Thursday, December 18, 2014

Internal Medicine Residents Participate in Toy Drive

Internal medicine residents at the University of South Alabama College of Medicine collected toys as part of a Christmas toy drive being run in conjunction across the state with all internal medicine residency programs under the American College of Physicians banner.

As of Dec. 18, 2014, the residents had collected approximately 50 toys. The toy drive ends Friday. 

Holiday Greetings from USA Physicians Group

Happy holidays from the University of South Alabama Physicians Group. Watch the video below for a special greeting.

 
Happy Holidays from USA Physicians Group! from USA Health System on Vimeo.

Retirement Reception Honors Judy Burnham

Robert Britton, electronic resources/collection development librarian, hugs Judy Burnham at her retirement reception Dec. 11, 2014.
The University of South Alabama Biomedical Library hosted a retirement reception in honor of Judy Burnham on Dec. 11, 2014.

Burnham began her career as a hospital librarian at USA Medical Center and is now, 25 years later, retiring from the position of director of the USA Biomedical Library.

Click here to view more photos from the reception.

Wednesday, December 17, 2014

Dr. Gupta Presents at Radiologic Society of America

Dr. Shikha Gupta, assistant professor of radiology at the USA College of Medicine, presented a case-based review at the Radiologic Society of America (RSNA) on Dec. 2, 2014. The presentation, “Case-based Review of Nuclear Medicine: PET/CT Workshop-Cancers of the Abdomen and Pelvis," was given in conjunction with the Society of Nuclear Medicine and Molecular Imaging.

Dr. Gupta discussed the role of PET/CT in the staging and follow-up of common gastrointestinal tumors and evaluated the role of PET/CT in gynecologic malignancies. She also discussed the importance of PET/CT in determination of early response in gastrointestinal stromal tumors and the role of PET/CT in evaluation of select renal and prostate malignancies.

The PET/CT scanner at the USA Mitchell Cancer Institute combines positron emission tomography (PET) with computerized tomography (CT). The PET scan provides unique information about your body on a cellular level while a CT scan offers anatomic information. With both combined, the PET/CT scan helps physicians better understand the exact location and extent of disease. That information allows physicians to develop the best treatment plan for each specific patient. PET/CT can also reveal disease when CT or MRI alone is negative or inconclusive.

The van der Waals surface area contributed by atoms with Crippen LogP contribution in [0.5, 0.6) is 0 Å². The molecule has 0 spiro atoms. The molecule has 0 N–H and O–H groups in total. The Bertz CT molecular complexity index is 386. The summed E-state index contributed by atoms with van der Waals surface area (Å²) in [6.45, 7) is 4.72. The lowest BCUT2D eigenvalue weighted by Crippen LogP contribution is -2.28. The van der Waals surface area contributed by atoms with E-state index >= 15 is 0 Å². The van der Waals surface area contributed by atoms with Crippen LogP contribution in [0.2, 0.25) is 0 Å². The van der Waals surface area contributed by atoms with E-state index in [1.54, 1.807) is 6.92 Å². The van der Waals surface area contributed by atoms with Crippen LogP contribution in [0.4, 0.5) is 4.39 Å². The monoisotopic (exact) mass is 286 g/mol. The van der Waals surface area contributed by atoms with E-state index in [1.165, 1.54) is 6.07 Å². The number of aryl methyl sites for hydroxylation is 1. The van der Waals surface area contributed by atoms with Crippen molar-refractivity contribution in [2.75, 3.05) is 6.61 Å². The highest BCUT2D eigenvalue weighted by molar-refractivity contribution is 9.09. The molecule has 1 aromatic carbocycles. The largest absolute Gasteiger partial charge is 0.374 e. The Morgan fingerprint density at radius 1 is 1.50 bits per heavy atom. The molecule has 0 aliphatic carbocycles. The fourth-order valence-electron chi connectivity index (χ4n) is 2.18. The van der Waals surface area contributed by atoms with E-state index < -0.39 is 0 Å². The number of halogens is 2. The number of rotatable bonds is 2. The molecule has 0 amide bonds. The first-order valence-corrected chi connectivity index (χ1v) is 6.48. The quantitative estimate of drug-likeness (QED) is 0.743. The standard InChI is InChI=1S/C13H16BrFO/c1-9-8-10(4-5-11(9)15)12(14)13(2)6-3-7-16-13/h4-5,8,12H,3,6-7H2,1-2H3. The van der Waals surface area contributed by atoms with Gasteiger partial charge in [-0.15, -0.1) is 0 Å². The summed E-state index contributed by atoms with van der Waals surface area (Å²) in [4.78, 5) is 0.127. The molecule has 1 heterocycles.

Dr. Gupta earned her medical degree from All India Institute of Medical Sciences in New Delhi, India. She completed her residency in diagnostic radiology at Aultman-Neoucom Program in Canton, Ohio. She completed her fellowship in nuclear medicine at the University of Alabama at Birmingham in Birmingham, Ala. Dr. Gupta is currently an assistant professor of radiology at the University of South Alabama College of Medicine.

Thursday, December 11, 2014

USAMC Participates in Holiday Toy Drive

Rebecca Schaffer, director of accounting at the University of South Alabama Medical Center, poses with some of the toys that were collected for the Holiday Toy Drive Dec.10, 2014. Every year hospital employees gather toys for their annual Holiday Toy Drive for the Dumas Wesley Community Center Toy Store.
The University of South Alabama Medical Center recently assisted the Dumas Wesley Community Center this year with donations for the Community Center's Christmas Toy Store. Toys were collected within departments at the USA Medical Center for transport to the Dumas Wesley Community Center.

Donated toys are sold to pre-qualified Crichton residents at greatly reduced prices. The money generated from the toy sales goes to help other distressed community members with emergency needs.

According to Anita Shirah, human resources manager at the USA Medical Center, the hospital began working with the Dumas Wesley Community Center on the Christmas Toy Store in 2002 and has made the store an annual project in providing toys, books, and accessories.

The annual Christmas Toy Store serves approximately 75 families residing in the Crichton neighborhood and Sybil Smith Family Village, Dumas Wesley’s transitional housing program.

Click here to view more photos from the toy drop-off. 

Wednesday, December 10, 2014

USA Family Medicine Receives National Recognition for Quality Patient Care

The University of South Alabama Family Medicine Center recently was granted recognition on behalf of the National Committee for Quality Assurance (NCQA). The following clinicians are linked to this recognition: Drs. Robert Duffy, Tangela Atkinson, Michael Linder, Carol Motley, Gerald Liu, Allen Perkins, Shyla Reddy, Ehab Molokhia, and Janet Russell, C.R.N.P.

“Three years ago, the USA Family Medicine Center set out to transform the practice from physician-directed to patient-centered care,” said Dr. Atkinson, assistant professor and medical director in the Department of Family Medicine.  “Achieving patient-centered medical home recognition means we have raised the bar in defining high-quality care by emphasizing access, health information technology and coordinated care focused on patients.”

NCQA Recognition Programs empower employers, health plans, patients and consumers to make informed heath care decisions based on quality. Participation in a NCQA Recognition Program demonstrates that the practice or clinician values quality health care delivery and the latest clinical protocols to ensure that patients receive the best care at the right time.

“It is important for us to demonstrate and document the quality care that we provide. External groups such as the NCQA allow us to do that,” said Dr. Perkins, professor and chair of the USA department of family medicine. “The USA Family Medicine Center’s recognition places us in a select group of less than 300 physicians in Alabama.”